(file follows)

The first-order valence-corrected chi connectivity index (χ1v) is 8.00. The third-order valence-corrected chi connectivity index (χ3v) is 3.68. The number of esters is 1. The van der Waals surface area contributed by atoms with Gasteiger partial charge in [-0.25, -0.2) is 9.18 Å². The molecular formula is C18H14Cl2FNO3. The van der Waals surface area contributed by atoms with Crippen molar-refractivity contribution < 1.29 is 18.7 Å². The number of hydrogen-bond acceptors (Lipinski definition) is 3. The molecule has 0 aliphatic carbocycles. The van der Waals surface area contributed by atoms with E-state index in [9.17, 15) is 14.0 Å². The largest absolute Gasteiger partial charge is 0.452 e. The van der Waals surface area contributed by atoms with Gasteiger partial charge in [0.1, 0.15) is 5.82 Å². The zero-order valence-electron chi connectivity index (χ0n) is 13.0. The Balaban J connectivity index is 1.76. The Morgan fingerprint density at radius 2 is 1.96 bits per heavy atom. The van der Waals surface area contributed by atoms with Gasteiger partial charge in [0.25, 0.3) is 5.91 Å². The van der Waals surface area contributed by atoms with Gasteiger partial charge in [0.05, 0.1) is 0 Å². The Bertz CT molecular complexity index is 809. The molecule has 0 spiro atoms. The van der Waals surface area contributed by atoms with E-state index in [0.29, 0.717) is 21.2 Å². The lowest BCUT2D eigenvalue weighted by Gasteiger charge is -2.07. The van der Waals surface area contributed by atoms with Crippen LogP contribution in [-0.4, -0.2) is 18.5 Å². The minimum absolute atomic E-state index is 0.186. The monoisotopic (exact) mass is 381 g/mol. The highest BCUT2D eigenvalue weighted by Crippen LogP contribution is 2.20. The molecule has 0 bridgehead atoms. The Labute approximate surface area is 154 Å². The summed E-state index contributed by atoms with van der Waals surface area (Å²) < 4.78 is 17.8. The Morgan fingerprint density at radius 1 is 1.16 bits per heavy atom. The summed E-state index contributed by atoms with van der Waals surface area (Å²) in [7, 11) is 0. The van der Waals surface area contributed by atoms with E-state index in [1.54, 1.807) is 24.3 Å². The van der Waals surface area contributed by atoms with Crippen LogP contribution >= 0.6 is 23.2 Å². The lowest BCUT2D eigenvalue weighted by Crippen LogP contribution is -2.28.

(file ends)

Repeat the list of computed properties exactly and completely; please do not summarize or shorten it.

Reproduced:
The first-order valence-corrected chi connectivity index (χ1v) is 8.00. The third-order valence-corrected chi connectivity index (χ3v) is 3.68. The number of esters is 1. The van der Waals surface area contributed by atoms with Gasteiger partial charge in [-0.25, -0.2) is 9.18 Å². The molecular formula is C18H14Cl2FNO3. The van der Waals surface area contributed by atoms with Crippen molar-refractivity contribution < 1.29 is 18.7 Å². The number of hydrogen-bond acceptors (Lipinski definition) is 3. The molecule has 0 aliphatic carbocycles. The van der Waals surface area contributed by atoms with E-state index in [9.17, 15) is 14.0 Å². The largest absolute Gasteiger partial charge is 0.452 e. The van der Waals surface area contributed by atoms with Gasteiger partial charge in [0.1, 0.15) is 5.82 Å². The zero-order valence-electron chi connectivity index (χ0n) is 13.0. The Balaban J connectivity index is 1.76. The Morgan fingerprint density at radius 2 is 1.96 bits per heavy atom. The van der Waals surface area contributed by atoms with Gasteiger partial charge in [0.25, 0.3) is 5.91 Å². The van der Waals surface area contributed by atoms with Gasteiger partial charge in [0.05, 0.1) is 0 Å². The Bertz CT molecular complexity index is 809. The molecule has 0 spiro atoms. The van der Waals surface area contributed by atoms with E-state index in [0.29, 0.717) is 21.2 Å². The lowest BCUT2D eigenvalue weighted by Gasteiger charge is -2.07. The van der Waals surface area contributed by atoms with Crippen LogP contribution in [-0.4, -0.2) is 18.5 Å². The minimum absolute atomic E-state index is 0.186. The monoisotopic (exact) mass is 381 g/mol. The highest BCUT2D eigenvalue weighted by Crippen LogP contribution is 2.20. The molecule has 0 bridgehead atoms. The Labute approximate surface area is 154 Å². The summed E-state index contributed by atoms with van der Waals surface area (Å²) < 4.78 is 17.8. The Morgan fingerprint density at radius 1 is 1.16 bits per heavy atom. The summed E-state index contributed by atoms with van der Waals surface area (Å²) in [7, 11) is 0. The van der Waals surface area contributed by atoms with E-state index in [1.54, 1.807) is 24.3 Å². The van der Waals surface area contributed by atoms with Crippen LogP contribution >= 0.6 is 23.2 Å². The lowest BCUT2D eigenvalue weighted by Crippen LogP contribution is -2.28.